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Children of all ages can feel off balance as they cope with changes such as a military move or a parent's deployment. If you're feeling frustrated with your child or teenager, take a step back and consider what their behavior is really trying to say.

What is Happening?

  • Children regressRegression can happen in response to any big change in a child's life. Children may revert to behaviors you thought they outgrew – such as whining or acting clingy.
  • Children find it difficult to regulate or control their emotions. Children may lose their ability to keep their cool and cope with problems that they've easily handled before. They might have emotional meltdowns to minor incidents or be more moody and irritable for a short time.
  • Physical reactions often occur. As children adjust to the changes in their world they may often complain of headaches or stomachaches. They may want to sleep more than normal or are unable to sleep well. They may experience appetite loss or decreased amounts of energy.
  • New behaviors emerge. You may notices changes in your child’s academic performance, uncharacteristic incidents of acting out, or aggressive behavior. They may appear anxious, worried, or depressed.

Reach Out for Help if You See...

  • Common stress reactions such as persistent headaches, stomachaches, moodiness, etc.
  • Significant changes in sleeping or eating patterns
  • Difficulty concentrating or coping with common daily problems or routine issues
  • Considerable or prolonged drop in grades
  • Uncharacteristic incidents of acting out or aggressive behaviors
  • or High-levels of anxiety or worry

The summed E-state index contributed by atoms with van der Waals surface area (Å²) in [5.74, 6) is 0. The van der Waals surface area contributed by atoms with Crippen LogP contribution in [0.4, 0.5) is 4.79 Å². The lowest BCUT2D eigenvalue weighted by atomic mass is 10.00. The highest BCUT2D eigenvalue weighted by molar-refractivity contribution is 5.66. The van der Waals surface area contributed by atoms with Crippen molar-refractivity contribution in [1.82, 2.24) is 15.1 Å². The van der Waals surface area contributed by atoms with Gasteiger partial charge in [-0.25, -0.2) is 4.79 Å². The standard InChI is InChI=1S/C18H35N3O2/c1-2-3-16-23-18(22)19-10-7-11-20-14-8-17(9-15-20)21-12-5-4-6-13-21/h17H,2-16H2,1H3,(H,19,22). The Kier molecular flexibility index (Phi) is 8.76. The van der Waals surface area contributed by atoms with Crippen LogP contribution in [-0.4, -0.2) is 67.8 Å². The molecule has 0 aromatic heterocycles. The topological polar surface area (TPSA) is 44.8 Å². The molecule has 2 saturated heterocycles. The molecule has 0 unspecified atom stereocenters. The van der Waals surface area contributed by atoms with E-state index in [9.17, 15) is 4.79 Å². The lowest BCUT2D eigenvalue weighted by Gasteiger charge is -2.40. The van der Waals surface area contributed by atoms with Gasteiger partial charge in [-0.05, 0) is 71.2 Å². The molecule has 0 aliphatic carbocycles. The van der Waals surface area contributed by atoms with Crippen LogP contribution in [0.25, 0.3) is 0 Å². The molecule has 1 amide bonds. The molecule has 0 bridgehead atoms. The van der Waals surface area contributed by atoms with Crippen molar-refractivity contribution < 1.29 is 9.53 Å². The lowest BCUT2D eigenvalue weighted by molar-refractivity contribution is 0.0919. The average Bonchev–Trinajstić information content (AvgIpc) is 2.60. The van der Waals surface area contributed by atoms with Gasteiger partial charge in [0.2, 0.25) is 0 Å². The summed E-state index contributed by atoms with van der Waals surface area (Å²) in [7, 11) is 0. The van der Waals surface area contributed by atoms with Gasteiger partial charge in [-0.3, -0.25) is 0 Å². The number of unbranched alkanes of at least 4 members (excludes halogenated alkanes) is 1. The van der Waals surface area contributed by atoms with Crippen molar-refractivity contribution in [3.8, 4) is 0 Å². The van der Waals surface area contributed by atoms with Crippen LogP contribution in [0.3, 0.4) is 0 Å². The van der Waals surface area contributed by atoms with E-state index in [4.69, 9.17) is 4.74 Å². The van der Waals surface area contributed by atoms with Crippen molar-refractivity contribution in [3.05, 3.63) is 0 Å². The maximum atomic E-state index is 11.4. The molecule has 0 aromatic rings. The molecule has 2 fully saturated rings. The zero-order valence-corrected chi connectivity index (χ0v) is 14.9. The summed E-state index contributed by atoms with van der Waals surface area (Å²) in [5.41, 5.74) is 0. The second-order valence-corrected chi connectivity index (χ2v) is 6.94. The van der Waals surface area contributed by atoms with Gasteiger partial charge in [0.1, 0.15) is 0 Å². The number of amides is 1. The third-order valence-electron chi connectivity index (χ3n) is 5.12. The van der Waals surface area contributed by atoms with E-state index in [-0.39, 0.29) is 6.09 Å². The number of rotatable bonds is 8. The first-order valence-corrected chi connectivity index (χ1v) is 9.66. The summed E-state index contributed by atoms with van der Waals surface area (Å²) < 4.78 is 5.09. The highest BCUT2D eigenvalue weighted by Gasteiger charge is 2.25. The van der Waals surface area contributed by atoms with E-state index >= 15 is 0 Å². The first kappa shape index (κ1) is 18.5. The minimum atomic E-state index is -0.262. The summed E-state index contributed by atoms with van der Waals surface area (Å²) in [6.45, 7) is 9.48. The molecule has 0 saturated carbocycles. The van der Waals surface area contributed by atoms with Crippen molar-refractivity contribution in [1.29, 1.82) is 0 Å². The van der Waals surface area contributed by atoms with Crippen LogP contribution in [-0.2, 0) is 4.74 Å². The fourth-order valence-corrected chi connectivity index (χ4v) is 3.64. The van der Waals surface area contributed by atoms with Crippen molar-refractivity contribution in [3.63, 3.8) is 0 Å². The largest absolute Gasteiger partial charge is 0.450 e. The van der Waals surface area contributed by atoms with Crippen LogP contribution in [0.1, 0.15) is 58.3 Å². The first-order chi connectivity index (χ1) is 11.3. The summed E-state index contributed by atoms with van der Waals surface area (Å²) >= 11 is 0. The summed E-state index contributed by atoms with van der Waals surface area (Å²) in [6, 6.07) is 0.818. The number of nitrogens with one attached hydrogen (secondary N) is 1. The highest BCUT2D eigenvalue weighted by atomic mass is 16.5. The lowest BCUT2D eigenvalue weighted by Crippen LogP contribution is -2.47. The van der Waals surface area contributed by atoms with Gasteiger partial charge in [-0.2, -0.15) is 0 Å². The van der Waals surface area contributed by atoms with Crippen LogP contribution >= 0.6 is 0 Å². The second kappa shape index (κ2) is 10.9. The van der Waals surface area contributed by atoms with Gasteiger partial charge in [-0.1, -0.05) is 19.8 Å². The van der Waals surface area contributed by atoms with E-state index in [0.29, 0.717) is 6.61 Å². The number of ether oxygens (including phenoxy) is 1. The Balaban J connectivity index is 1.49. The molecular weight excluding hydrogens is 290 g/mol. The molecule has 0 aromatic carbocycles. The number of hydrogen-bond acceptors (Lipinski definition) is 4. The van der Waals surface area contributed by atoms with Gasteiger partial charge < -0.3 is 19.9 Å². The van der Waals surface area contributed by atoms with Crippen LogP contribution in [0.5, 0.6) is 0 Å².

Resources for Parents

The clickable images below provide documents that detail additional age specific resources for school aged kids and teens that may be useful.

How Can I Help?

Communication is key to the well-being of your child. Try sharing the resources below with your child, or use them as conversation starters. Be open to answering questions that arise.

Has your family moved recently? Share the Moving resources.

Is a parent or loved one deployed or preparing to deploy? Recommend the deployment resources

Has a parent or loved one recently returned from a deployment? Refer them to these videos

Is a parent coping with a military-related injury or illness? Watch these video resources together.

Parenting2Go helps veterans and service members reconnect with their children and provides convenient tools to strengthen parenting skills. The app addresses challenges that come with parenting children of all ages and backgrounds.  Parents can find:

  • Quick parenting advice
  • Relaxation tools to use when frustrated or stressed
  • Tools to improve relationships with their children through positive communication
  • Strategies to switch gears between military life and home

The app also offers guidance for seeking professional help and access to additional resources. The Departments of Defense and Veterans Affairs, with a development team of leading parenting experts, researchers, and therapists, developed Parenting2Go.

More Helpful Resources

Military OneSource: Service members, their families, survivors, and the entire military community have access to Military OneSource resources anywhere in the world at no cost. Military OneSource provides resources and non-medical counseling include a confidential call line 800-342-9647 – 24 hours a day, seven days a week, 365 days a year, from anywhere in the world.

Department of Defense Education Activity: This organization is responsible for planning, directing, coordinating, and managing prekindergarten through 12th grade educational programs on behalf of the Defense Department. The organization operates in 164 accredited schools in 8 districts located in 11 foreign countries, 7 states, Guam, and Puerto Rico.

Sesame Street for Military Families: Sesame Street for Military Families is a free, bilingual (English and Spanish) website where families can find information and multimedia resources on the topics of military deployments, multiple deployments, homecomings, injuries, grief, and self-expression. The website has a section for providers to learn more about the military culture.

Revised: Wed, 01/08/2020 - 09:47